199178 Awareness, perceptions and knowledge of human papillomavirus (HPV) infection and vaccine in a cohort of men who have sex with men (MSM)

Tuesday, November 10, 2009: 9:20 AM

Melvin V. Gerbie, MD , Department of Obstetrics and Gynecology, Northwestern University Feinberg School of Medicine, Chicago, IL
Leena Bhattacharya, MD , Department of Pediatrics, Baylor College of Medicine, Houston, TX
Tina Q. Tan, MD , Department of Pediatrics, Division of Infectious Diseases, Northwestern University Feinberg School of Medicine, Chicago, IL
Background: MSM are at higher risk for acquiring an HPV genital infection. A prophylactic HPV vaccine is currently in clinical trials in males.

Objective: To examine the awareness, perception of risk, and knowledge of HPV disease and vaccine among MSM.

Design/Methods: Voluntary, anonymous survey administered to male students from medical and law schools in Chicago, IL. MSM were identified by personal history. The maximum HPV knowledge score was 6.

Results: 1,195 male students completed the survey; 55 MSM were identified. 72.7% were Caucasian, 20% Asian, 1.8% Black and 5.5% other races. 16.5% smoked. 98.2% were sexually active; 74.6% became sexually active between 16 and 20 years of age. 8.2% had 4-6, 24.5% 7-10, and 40.8% had >10 partners. 20.8% rarely/never used condoms. Forty percent saw their PCP annually; 27.3% rarely/never sought routine medical care.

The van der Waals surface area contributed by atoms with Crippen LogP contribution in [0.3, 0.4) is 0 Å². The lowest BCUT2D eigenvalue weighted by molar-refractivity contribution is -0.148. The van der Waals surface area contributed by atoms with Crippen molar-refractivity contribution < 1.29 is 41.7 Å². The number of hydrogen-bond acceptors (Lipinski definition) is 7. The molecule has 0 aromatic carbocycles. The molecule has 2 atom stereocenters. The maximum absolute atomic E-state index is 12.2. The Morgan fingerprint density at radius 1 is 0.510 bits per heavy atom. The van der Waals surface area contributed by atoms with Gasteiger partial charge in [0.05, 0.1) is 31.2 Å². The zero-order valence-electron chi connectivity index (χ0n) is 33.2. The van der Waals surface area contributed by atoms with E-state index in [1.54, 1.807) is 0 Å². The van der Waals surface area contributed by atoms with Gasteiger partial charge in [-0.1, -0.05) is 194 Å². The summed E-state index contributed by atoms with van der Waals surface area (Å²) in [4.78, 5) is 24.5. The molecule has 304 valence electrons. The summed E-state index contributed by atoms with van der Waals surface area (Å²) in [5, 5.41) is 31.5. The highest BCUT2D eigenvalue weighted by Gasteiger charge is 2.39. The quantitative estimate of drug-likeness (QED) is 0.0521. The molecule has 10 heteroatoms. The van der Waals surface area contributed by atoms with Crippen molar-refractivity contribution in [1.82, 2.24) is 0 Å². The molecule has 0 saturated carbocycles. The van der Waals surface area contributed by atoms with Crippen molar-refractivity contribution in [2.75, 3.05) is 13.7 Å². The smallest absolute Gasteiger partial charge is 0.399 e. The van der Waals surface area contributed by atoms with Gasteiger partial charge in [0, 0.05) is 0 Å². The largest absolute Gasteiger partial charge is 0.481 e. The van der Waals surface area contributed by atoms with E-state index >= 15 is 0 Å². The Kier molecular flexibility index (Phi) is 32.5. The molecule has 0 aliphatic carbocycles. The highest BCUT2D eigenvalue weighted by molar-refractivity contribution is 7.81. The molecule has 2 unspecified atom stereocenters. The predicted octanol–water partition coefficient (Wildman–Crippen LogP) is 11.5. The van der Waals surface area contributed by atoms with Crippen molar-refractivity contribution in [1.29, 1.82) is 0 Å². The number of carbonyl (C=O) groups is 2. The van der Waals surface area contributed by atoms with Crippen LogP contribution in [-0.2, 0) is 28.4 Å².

Mean HPV knowledge score was 4.61 vs. 3.92 for non-MSM males, p<0.0001. 100% identified HPV as cause of cervical cancer; only 66% knew HPV caused genital warts with 28.3% identifying HSV-1 as the cause. Eighty-nine percent knew of HPV vaccine, 83% would consider receiving it. Primary barriers to receiving vaccine included: believing not at risk (33.3%), cost (25%), and already infected (13.9%).

Conclusions: This MSM cohort demonstrated greater HPV knowledge compared to non-MSM; however, they lacked knowledge regarding HPV as cause of genital warts. The biggest barrier to receiving vaccine was perceived lack of risk for disease. Intensive education regarding prevalence, risk factors and consequences of male HPV disease is needed to increase vaccine acceptance.

Learning Objectives:
Identify the need for intensive targeted education to the MSM population on the prevalence, risk factors, and consequences of HPV disease in order to improve HPV vaccine acceptance.

Keywords: Adult Health, Immunizations

Presenting author's disclosure statement:

Qualified on the content I am responsible for because: Have been involved in the teaching, planning, coordination and organization of clinical educational programs for practicing OB/GYN physicians for the last 35 years.
Any relevant financial relationships? Yes

Name of Organization Clinical/Research Area Type of relationship
Merck Vaccine Vaccines Speaker's bureau and teaching engagements
Sanofi-Pasteur Vaccines Speaker's bureau and teaching engagements
Digene Molecular testing Speaker's bureau and teaching engagements

I agree to comply with the American Public Health Association Conflict of Interest and Commercial Support Guidelines, and to disclose to the participants any off-label or experimental uses of a commercial product or service discussed in my presentation.